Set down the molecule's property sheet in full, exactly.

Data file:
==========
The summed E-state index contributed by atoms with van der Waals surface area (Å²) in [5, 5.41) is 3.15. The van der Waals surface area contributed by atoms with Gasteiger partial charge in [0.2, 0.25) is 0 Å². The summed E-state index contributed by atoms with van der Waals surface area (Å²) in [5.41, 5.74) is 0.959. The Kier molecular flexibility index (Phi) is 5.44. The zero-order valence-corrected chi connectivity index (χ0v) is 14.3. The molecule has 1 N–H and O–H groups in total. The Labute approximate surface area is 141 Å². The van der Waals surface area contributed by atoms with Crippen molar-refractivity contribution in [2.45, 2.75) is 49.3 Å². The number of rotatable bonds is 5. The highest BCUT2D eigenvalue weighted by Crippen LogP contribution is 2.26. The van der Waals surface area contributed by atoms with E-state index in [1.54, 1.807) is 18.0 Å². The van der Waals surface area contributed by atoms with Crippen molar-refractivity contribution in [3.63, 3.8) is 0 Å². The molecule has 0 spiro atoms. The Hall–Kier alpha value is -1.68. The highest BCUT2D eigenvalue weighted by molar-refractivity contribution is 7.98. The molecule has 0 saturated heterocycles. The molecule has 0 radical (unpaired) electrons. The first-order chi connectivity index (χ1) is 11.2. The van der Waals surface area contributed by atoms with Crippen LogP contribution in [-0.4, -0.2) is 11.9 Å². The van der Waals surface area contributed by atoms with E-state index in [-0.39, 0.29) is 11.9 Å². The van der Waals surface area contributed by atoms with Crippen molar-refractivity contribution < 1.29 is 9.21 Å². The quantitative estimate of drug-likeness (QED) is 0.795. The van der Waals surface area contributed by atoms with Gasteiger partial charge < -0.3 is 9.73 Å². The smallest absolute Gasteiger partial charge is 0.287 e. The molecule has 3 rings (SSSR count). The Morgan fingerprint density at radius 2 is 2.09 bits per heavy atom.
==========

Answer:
The summed E-state index contributed by atoms with van der Waals surface area (Å²) in [5, 5.41) is 3.15. The van der Waals surface area contributed by atoms with Gasteiger partial charge in [0.2, 0.25) is 0 Å². The summed E-state index contributed by atoms with van der Waals surface area (Å²) in [5.41, 5.74) is 0.959. The Kier molecular flexibility index (Phi) is 5.44. The zero-order valence-corrected chi connectivity index (χ0v) is 14.3. The molecule has 1 N–H and O–H groups in total. The Labute approximate surface area is 141 Å². The van der Waals surface area contributed by atoms with Crippen molar-refractivity contribution in [2.45, 2.75) is 49.3 Å². The number of rotatable bonds is 5. The highest BCUT2D eigenvalue weighted by Crippen LogP contribution is 2.26. The van der Waals surface area contributed by atoms with E-state index in [1.54, 1.807) is 18.0 Å². The van der Waals surface area contributed by atoms with Crippen molar-refractivity contribution in [3.63, 3.8) is 0 Å². The molecule has 0 spiro atoms. The Hall–Kier alpha value is -1.68. The highest BCUT2D eigenvalue weighted by molar-refractivity contribution is 7.98. The molecule has 0 saturated heterocycles. The molecule has 0 radical (unpaired) electrons. The first-order chi connectivity index (χ1) is 11.2. The van der Waals surface area contributed by atoms with Crippen LogP contribution in [-0.4, -0.2) is 11.9 Å². The van der Waals surface area contributed by atoms with E-state index in [-0.39, 0.29) is 11.9 Å². The van der Waals surface area contributed by atoms with Crippen molar-refractivity contribution < 1.29 is 9.21 Å². The quantitative estimate of drug-likeness (QED) is 0.795. The van der Waals surface area contributed by atoms with Gasteiger partial charge < -0.3 is 9.73 Å². The smallest absolute Gasteiger partial charge is 0.287 e. The molecule has 3 rings (SSSR count). The Morgan fingerprint density at radius 2 is 2.09 bits per heavy atom.